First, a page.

Interview with author of One Shark, No Swim, Lehua Parker!

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Denise Alicea

This blog was created by Denise in September 2008 to blog about writing, book reviews, and technology. Slowly, but surely this blog expanded to what it has become now, a central for book reviews of all kinds interviews, contests, and of course promotional venue for authors, etc











One Shark, No Swim

Lehua Parker



Facebook: Lehua Parker, author

Twitter: @LehuaParker

Book Blurb:

There’s something bugging adopted Zader Westin, something more troubling than his water allergies whereone drop on his skin burns like hot lava. It’s bigger than his new obsession with knives, designing the new murals for the pavilion with Mr. Halpert, or dealing with Char Siu’s Lauele Girlz scotch tape makeover. Zader can’t stop thinking about a dream, the dream that might not have been a dream where Lē‘ia called him brother then jumped into the ocean and turned into a shark.

Zader’s got a lot of questions, not the least being why he’s hungry all the time, restless at night, and why he feels a constant itch on the back of his neck. It’s making him feel like teri chicken on a pūpū platter, but Zader doesn’t want to think about chicken, not with his growing compulsion to slip it down his throat—raw.

With Jay busy at surf camp and Uncle Kahana pretending nothing’s happening, Zader’s left alone to figure things out, including why someone—something—is stalking him before it’s too late.

Summer in Lauele Town, Hawaii just got a little more interesting.




Where are you from? Tell us a little about yourself!

I’m originally from Hawaii, but have been living in exile on the mainland (what islanders call the continental United States) for far longer than I like to admit. After growing up in suburbs and on the beaches, I now live in the country with horses, chickens, sheep, cats, and dogs. Sometimes I truly feel like a fish out of water.


Tell us about your book? How did it get started?

One Shark, No Swim is the second book in the Niuhi Shark Saga. The genesis for the series goes back to second grade when I watched a film called Legends of Hawaii. It was about ancient Hawaiian villagers who kept disappearing and it was feared they were eaten by a large shark. There’s a moment in the movie when they rip the cloak off the shoulders of a young man to reveal a gapping shark’s mouth where his back should be! Since then I’ve been trying to wrap my head around the idea that his parents kept this secret hidden his entire life and that he was eating people he knew. All the answers to the why, how, and what if questions I asked myself eventually turned into the Niuhi Shark Saga.


How do you create your characters?

Usually, I start with a plot idea or event, like a human boy who doesn’t know he’s really a shark. From there I start asking myself questions which leads to characters. Though this circular process characters’ quirks, motivations, and reasons for being part of the story emerge. I don’t think of actors or models or even of people I know when I create characters, although I know many authors that do.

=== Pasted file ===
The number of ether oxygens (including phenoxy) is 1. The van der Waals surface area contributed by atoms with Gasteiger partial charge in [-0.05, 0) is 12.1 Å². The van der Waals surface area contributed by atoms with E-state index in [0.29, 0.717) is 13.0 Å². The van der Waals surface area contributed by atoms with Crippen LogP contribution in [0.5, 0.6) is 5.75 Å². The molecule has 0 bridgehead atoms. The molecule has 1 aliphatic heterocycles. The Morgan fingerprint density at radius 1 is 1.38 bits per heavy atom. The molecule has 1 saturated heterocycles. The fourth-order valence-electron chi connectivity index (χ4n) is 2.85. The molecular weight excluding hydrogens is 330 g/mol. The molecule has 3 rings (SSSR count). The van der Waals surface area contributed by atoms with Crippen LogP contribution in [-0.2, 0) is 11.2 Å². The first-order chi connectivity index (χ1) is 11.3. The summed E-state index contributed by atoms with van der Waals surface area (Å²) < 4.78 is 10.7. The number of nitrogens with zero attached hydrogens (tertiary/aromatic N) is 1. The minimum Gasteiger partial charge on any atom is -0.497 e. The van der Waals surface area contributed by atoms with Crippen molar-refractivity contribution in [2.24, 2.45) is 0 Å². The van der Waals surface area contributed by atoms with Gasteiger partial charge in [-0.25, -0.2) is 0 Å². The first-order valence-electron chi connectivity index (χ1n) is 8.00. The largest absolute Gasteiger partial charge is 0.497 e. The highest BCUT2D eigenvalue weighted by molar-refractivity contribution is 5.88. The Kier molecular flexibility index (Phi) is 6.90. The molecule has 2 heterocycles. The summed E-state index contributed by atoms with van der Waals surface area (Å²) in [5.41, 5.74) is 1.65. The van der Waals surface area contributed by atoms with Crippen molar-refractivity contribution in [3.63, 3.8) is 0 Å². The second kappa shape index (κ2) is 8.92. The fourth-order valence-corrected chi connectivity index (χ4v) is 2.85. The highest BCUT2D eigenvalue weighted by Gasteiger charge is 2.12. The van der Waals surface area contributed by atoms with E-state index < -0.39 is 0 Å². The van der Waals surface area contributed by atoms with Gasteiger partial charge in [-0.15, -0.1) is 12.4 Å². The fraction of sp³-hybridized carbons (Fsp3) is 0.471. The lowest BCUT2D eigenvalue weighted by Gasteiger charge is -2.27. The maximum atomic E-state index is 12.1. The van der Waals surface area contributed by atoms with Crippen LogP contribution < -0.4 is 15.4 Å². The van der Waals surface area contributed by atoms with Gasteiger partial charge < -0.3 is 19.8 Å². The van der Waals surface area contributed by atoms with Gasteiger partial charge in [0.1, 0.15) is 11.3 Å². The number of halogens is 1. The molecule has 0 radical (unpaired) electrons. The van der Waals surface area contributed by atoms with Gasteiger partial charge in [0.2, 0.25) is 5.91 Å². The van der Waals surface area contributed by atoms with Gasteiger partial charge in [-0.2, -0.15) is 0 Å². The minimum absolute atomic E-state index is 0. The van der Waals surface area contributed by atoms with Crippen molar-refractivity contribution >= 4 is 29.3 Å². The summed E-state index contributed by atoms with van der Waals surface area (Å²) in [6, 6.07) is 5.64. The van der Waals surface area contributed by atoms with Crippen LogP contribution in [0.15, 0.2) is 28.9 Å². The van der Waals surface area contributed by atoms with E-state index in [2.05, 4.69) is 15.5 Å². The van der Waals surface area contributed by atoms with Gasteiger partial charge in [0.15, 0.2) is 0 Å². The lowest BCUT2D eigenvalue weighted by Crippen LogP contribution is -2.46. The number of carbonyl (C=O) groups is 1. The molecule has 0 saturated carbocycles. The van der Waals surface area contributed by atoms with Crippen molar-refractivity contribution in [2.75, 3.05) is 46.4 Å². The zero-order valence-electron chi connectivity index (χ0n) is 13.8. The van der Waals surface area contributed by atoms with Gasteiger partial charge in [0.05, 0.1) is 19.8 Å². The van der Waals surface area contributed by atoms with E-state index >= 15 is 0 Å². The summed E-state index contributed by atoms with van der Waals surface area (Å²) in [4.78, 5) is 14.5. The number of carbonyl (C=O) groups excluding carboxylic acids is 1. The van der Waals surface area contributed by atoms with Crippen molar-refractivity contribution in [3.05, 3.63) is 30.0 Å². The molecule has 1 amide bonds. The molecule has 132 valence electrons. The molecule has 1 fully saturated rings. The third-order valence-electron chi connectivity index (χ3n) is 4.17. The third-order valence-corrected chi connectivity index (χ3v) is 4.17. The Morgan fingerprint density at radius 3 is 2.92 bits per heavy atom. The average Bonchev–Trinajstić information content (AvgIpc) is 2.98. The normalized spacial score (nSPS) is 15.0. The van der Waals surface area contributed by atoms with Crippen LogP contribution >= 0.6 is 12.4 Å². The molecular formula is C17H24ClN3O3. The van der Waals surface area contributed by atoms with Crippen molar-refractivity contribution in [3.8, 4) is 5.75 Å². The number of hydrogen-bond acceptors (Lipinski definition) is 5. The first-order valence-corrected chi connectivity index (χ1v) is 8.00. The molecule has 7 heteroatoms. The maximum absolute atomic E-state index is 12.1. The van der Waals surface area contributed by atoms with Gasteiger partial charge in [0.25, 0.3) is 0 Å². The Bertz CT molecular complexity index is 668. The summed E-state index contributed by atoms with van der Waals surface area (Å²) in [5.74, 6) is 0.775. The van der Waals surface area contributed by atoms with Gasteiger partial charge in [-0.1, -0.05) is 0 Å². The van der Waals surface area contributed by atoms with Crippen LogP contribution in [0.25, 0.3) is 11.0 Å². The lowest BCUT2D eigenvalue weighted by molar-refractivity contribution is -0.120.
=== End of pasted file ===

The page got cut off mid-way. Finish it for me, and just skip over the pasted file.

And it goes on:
What inspires you and got you started writing?

I’ve always loved stories, so writing was a natural extension of movies, books, and plays. I actually took a 25 year hiatus from creative writing after college when I focused on starting a career and raising a family. One day I was watching the snow fall and thought, “I’d rather be in Hawaii…”


Where do you write? Is there something you need in order to write?

I do most of my writing in my office which is also the catch-all room of the house. It’s a disaster. There are piles of things to sort through, papers and notes everywhere, assorted cameras and equipment, and books on top of books. The saving grace is that I have my computer and monitors set up so I only see them and block out the rest of the room. I’m most productive when the house is quiet and the room is dark, which often means I write into the wee hours. I usually have a Diet Coke on ice or herbal iced tea in a glass next to me.


How do you get your ideas for writing?

I’m a discovery writer and only loosely outline things before I start, so little pieces of what I hear and see tend to creep into my work. My kids often recognize snatches of conversations we’ve had coming out of my characters’ mouths.


What do you like to read?

I’m an omnivore and a binge eater when it comes to reading. I’ll go through periods where I’ll read several novels back to back pausing only to make sure the kids are still alive. Some of my favorite authors are Diana Gabaldon, Johnny Worthen, Kiana Davenport, Tyler Miranda, and Stephen King, but I am constantly finding new and amazing authors.


What advice do you have for aspiring authors?

 Write about what you enjoy because you’re going to be spending a lot of time writing and talking more about the subject as you promote your book! Find the joy in the process because it’s never ending.


Anything else you’d like to share?

On readers will find free discussion guides, word searches, companion stories, and links to more information about Hawaiian history, culture, and sharks.

Thanks for hosting me, Denise.


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